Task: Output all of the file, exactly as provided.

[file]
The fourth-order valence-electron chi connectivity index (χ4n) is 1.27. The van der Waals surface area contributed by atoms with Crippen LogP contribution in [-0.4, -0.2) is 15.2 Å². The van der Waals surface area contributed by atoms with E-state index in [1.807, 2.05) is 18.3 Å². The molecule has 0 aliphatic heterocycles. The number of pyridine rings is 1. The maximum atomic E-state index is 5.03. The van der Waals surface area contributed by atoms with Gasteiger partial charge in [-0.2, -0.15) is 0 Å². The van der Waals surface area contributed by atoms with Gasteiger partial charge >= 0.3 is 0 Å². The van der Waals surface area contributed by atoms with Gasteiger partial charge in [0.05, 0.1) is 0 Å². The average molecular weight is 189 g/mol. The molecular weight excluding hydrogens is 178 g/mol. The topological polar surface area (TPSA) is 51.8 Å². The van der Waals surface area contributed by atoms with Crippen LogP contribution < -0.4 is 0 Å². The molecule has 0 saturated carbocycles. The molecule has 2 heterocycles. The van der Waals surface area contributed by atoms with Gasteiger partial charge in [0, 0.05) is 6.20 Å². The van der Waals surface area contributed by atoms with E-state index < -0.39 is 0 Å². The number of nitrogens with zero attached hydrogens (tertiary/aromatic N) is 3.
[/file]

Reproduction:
The fourth-order valence-electron chi connectivity index (χ4n) is 1.27. The van der Waals surface area contributed by atoms with Crippen LogP contribution in [-0.4, -0.2) is 15.2 Å². The van der Waals surface area contributed by atoms with E-state index in [1.807, 2.05) is 18.3 Å². The molecule has 0 aliphatic heterocycles. The number of pyridine rings is 1. The maximum atomic E-state index is 5.03. The van der Waals surface area contributed by atoms with Gasteiger partial charge in [-0.2, -0.15) is 0 Å². The van der Waals surface area contributed by atoms with Gasteiger partial charge >= 0.3 is 0 Å². The van der Waals surface area contributed by atoms with Gasteiger partial charge in [0.05, 0.1) is 0 Å². The average molecular weight is 189 g/mol. The molecular weight excluding hydrogens is 178 g/mol. The topological polar surface area (TPSA) is 51.8 Å². The van der Waals surface area contributed by atoms with Crippen LogP contribution < -0.4 is 0 Å². The molecule has 0 saturated carbocycles. The molecule has 2 heterocycles. The van der Waals surface area contributed by atoms with Gasteiger partial charge in [0, 0.05) is 6.20 Å². The van der Waals surface area contributed by atoms with E-state index < -0.39 is 0 Å². The number of nitrogens with zero attached hydrogens (tertiary/aromatic N) is 3.